Claiborne: Professor Tony Blair. Tell me what teaching is like, what the experience has been like, what it's like interacting with students.
Blair: I absolutely love it. I mean, I'm not sure how much they learn from me, but I learn a lot from them. And first of all, I think compared with our generation -- and I think you and I are about the same generation -- [I] find them so smart. I don't think my guys at Oxford were as smart as these young people here at Yale. I think they're really clever, really switched-on, and the questions they ask I find immensely stimulating. I mean, I have thought a lot about what I'm doing and the role of faith in the modern world as a result of the stimulus I've received from doing this teaching.
Claiborne: Faith and Globalization is the name of the course. Why did you want to teach a course in that? What is that class about?
Blair: My view after my time in politics is that the 21st century will not be about a battle of political ideology. These issues to do with left and right are important; we're still gonna have Republicans and Democrats and so on. But actually, the critical issues that could determine whether the 21st century is secure and peaceful, or divisive and violent, are issues to do with cultural or religious ideology. And so the purpose of what I'm doing with my foundation is to try and put forward a set of programs that lead us to explore the issues to do with the world of religious faith and globalization today and also create at a grassroots level through education programs the ability for people of different faiths to coexist peacefully with each other.
Claiborne: Well, as a practical matter, how do you achieve that? It is a noble goal, certainly, to bring people of different faiths together around their shared values, but too often it seems that they're being brought into conflict by believing that their faith is the true faith and anyone with another idea is the enemy or fool.
Blair: Absolutely. I mean this is the key question. So what are we trying to do, we're, doing three things. First of all, we have a program for education at a school level in different countries, where what I want to do is part of the religious, educational, cultural education. Kids in different countries of different faiths -- we use the Internet to link them up together, to do an interaction between them. So the other day I was participating in a class in Delhi, a class in the north of England and a class in Palestine. So you bring people together and they talk about their different faiths, how it moves and motivates their lives and so on. So educate-- I mean, this is just starting, as a program. We're now in 12 countries; we want to build it over time. But my view is if you want to deal with this extremism, education, as much as traditional issues to do with security, is the answer.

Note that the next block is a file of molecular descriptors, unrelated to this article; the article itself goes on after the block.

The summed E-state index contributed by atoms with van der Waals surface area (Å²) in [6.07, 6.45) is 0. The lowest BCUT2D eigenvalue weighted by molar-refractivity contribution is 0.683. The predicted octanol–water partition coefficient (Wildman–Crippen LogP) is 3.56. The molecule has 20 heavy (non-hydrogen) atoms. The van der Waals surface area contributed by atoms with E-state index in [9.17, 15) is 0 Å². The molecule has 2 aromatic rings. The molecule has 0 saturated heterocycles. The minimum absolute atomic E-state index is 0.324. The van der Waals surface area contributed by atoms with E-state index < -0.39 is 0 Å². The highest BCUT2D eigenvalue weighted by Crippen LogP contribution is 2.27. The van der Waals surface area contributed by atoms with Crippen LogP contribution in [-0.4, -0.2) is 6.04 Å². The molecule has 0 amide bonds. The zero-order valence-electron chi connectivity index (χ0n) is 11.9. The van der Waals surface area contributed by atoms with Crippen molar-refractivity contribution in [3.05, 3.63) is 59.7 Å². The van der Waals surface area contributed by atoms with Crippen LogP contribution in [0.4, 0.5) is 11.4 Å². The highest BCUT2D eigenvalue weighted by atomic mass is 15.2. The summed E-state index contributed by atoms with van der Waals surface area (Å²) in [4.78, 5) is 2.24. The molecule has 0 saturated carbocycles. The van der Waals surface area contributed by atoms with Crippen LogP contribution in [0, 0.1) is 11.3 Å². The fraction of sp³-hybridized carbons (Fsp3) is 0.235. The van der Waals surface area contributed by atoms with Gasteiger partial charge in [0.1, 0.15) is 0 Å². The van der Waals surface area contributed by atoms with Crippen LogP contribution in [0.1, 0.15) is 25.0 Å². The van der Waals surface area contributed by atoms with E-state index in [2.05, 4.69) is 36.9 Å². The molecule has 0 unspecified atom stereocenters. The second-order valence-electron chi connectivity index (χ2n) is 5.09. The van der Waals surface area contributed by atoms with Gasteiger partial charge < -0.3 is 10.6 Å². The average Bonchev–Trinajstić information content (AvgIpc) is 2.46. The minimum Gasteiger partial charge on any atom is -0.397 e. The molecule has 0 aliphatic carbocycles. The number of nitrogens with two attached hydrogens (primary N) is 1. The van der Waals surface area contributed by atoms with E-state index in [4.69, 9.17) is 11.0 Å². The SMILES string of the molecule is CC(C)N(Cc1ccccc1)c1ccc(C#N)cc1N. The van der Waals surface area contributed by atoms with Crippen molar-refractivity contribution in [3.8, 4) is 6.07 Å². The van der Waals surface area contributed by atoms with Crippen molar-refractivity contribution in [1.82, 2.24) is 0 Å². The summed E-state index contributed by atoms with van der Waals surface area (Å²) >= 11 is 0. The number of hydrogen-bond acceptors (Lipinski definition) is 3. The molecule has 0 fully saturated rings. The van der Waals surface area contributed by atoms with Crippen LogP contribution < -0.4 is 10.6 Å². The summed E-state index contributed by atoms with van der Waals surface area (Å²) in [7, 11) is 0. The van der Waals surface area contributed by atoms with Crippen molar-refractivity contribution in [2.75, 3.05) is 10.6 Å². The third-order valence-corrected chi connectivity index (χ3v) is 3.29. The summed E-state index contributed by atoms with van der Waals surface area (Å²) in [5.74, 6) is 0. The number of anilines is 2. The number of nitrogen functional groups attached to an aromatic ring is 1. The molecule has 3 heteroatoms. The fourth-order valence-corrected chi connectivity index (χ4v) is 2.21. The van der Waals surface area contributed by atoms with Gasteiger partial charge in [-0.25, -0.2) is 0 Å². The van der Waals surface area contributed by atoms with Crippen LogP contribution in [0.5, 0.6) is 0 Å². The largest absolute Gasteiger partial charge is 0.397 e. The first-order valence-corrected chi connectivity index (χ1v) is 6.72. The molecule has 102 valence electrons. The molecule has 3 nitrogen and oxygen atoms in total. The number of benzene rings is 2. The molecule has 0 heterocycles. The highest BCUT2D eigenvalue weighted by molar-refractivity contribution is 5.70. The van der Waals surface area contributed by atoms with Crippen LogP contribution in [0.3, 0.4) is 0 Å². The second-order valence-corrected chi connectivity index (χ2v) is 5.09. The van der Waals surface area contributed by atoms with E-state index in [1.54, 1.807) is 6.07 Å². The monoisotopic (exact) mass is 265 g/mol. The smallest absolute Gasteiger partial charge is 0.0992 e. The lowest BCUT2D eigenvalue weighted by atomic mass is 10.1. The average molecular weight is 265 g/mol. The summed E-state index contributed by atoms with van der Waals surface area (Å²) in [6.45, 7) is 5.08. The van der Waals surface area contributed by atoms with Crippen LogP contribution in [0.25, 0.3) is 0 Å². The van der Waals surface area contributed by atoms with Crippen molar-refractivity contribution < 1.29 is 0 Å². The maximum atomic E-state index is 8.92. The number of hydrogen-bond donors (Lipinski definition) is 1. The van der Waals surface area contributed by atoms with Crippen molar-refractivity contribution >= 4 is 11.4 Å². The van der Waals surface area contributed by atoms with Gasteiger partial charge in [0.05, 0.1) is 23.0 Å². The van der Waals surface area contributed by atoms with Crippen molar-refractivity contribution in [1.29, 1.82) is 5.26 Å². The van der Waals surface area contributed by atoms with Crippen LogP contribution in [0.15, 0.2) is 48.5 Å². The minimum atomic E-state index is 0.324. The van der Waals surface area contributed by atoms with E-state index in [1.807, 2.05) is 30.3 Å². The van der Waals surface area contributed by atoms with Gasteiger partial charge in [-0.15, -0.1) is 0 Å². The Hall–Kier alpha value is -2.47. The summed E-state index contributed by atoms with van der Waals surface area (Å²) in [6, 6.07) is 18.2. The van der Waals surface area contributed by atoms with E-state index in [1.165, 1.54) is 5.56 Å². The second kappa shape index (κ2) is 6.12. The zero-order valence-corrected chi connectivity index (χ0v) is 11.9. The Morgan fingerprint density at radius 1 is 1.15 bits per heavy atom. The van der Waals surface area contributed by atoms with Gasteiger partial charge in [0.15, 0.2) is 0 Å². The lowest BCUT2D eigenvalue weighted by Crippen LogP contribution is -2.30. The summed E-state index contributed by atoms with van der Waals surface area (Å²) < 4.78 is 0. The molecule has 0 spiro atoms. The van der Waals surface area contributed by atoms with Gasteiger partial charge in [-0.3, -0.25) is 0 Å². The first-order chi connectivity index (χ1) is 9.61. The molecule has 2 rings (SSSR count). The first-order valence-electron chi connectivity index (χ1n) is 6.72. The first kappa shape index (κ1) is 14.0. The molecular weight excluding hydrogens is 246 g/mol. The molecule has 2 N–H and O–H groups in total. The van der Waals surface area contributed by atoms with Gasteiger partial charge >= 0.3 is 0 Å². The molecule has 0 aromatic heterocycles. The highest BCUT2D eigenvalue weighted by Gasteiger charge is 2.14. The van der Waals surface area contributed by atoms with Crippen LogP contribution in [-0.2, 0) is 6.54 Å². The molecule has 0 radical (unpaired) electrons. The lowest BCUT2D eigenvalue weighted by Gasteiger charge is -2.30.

Tony Blair on Faith
Claiborne: In your 10 years as prime minister, to my knowledge, you didn't talk a lot about your faith, but clearly it is an important part of your life. Why did you not [talk about it] then?
Blair: I did talk about my faith, but our country's different from the U.S. in this sense. I mean, I always say to people, "You know, when the president ends a speech to the American people, they'll say, 'God bless America.'" You know, when I wanted to say, "God bless Britain," the system went, "You know, no, you can't say that."
Claiborne: But was your faith a factor? Did it inform your political judgments and decisions in any way?
Blair: Sometimes people say to me, "Well, did you take decisions of world peace, or did you believe in changing Britain in the way we changed it because of your faith?" No, that's not how my faith played a part. My faith did play a part though obviously in-- I mean it's part of who you are, if you're someone of religious faith, it's not incidental. It's part of what you believe in. And certainly, I found my faith a source of strength in different times. It's more that it helped provide a resilience and a strength when it came to taking difficult decisions.
Claiborne: One final question: Tony Blair, is he a happy man today? A happier man than when you were prime minister?
Blair: Happy is maybe not the right way to describe how I feel about my life either then or now. But if part of happiness is about a sense of purpose, then I have a huge sense of purpose. I had it when I was in office. I have it now. And I think the saddest thing about anyone's life is if they don't have that sense of purpose and that drive to fulfill that purpose. I feel more energetic and motivated and enthusiastic about what I'm going to do with my life now than I honestly think I've ever felt. So in that sense, yeah, I would say I'm very lucky to feel like that.